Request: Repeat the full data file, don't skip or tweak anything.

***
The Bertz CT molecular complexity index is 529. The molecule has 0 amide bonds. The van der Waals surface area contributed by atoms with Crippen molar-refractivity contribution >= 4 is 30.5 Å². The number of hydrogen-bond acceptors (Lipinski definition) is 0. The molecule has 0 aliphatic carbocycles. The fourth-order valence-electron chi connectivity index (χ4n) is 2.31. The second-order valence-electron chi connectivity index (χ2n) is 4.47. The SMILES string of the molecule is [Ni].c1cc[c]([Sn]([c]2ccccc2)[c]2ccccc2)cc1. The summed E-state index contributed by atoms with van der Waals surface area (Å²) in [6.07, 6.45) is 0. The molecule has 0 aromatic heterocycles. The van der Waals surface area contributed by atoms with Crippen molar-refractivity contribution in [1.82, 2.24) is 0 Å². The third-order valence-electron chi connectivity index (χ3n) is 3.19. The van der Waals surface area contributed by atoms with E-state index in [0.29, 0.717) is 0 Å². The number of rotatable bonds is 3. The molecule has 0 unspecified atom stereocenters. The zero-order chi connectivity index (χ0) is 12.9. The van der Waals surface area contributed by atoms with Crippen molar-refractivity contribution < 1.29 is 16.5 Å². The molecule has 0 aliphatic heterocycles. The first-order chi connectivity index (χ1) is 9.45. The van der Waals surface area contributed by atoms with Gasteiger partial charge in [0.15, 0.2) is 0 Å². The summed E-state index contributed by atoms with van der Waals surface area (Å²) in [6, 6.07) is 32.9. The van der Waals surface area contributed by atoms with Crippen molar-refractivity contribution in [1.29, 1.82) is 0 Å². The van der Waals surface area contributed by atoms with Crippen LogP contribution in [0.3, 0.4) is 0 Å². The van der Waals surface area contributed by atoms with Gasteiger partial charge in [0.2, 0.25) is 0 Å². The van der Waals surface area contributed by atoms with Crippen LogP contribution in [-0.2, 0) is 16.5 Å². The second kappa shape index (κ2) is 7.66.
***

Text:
The Bertz CT molecular complexity index is 529. The molecule has 0 amide bonds. The van der Waals surface area contributed by atoms with Crippen molar-refractivity contribution >= 4 is 30.5 Å². The number of hydrogen-bond acceptors (Lipinski definition) is 0. The molecule has 0 aliphatic carbocycles. The fourth-order valence-electron chi connectivity index (χ4n) is 2.31. The second-order valence-electron chi connectivity index (χ2n) is 4.47. The SMILES string of the molecule is [Ni].c1cc[c]([Sn]([c]2ccccc2)[c]2ccccc2)cc1. The summed E-state index contributed by atoms with van der Waals surface area (Å²) in [6.07, 6.45) is 0. The molecule has 0 aromatic heterocycles. The van der Waals surface area contributed by atoms with Crippen molar-refractivity contribution in [1.82, 2.24) is 0 Å². The third-order valence-electron chi connectivity index (χ3n) is 3.19. The van der Waals surface area contributed by atoms with E-state index in [0.29, 0.717) is 0 Å². The number of rotatable bonds is 3. The molecule has 0 unspecified atom stereocenters. The zero-order chi connectivity index (χ0) is 12.9. The van der Waals surface area contributed by atoms with Crippen molar-refractivity contribution < 1.29 is 16.5 Å². The molecule has 0 aliphatic heterocycles. The first-order chi connectivity index (χ1) is 9.45. The van der Waals surface area contributed by atoms with Gasteiger partial charge in [0.15, 0.2) is 0 Å². The summed E-state index contributed by atoms with van der Waals surface area (Å²) in [6, 6.07) is 32.9. The van der Waals surface area contributed by atoms with Crippen molar-refractivity contribution in [1.29, 1.82) is 0 Å². The van der Waals surface area contributed by atoms with Crippen LogP contribution in [0.3, 0.4) is 0 Å². The van der Waals surface area contributed by atoms with Gasteiger partial charge in [0.2, 0.25) is 0 Å². The van der Waals surface area contributed by atoms with Crippen LogP contribution in [-0.2, 0) is 16.5 Å². The second kappa shape index (κ2) is 7.66.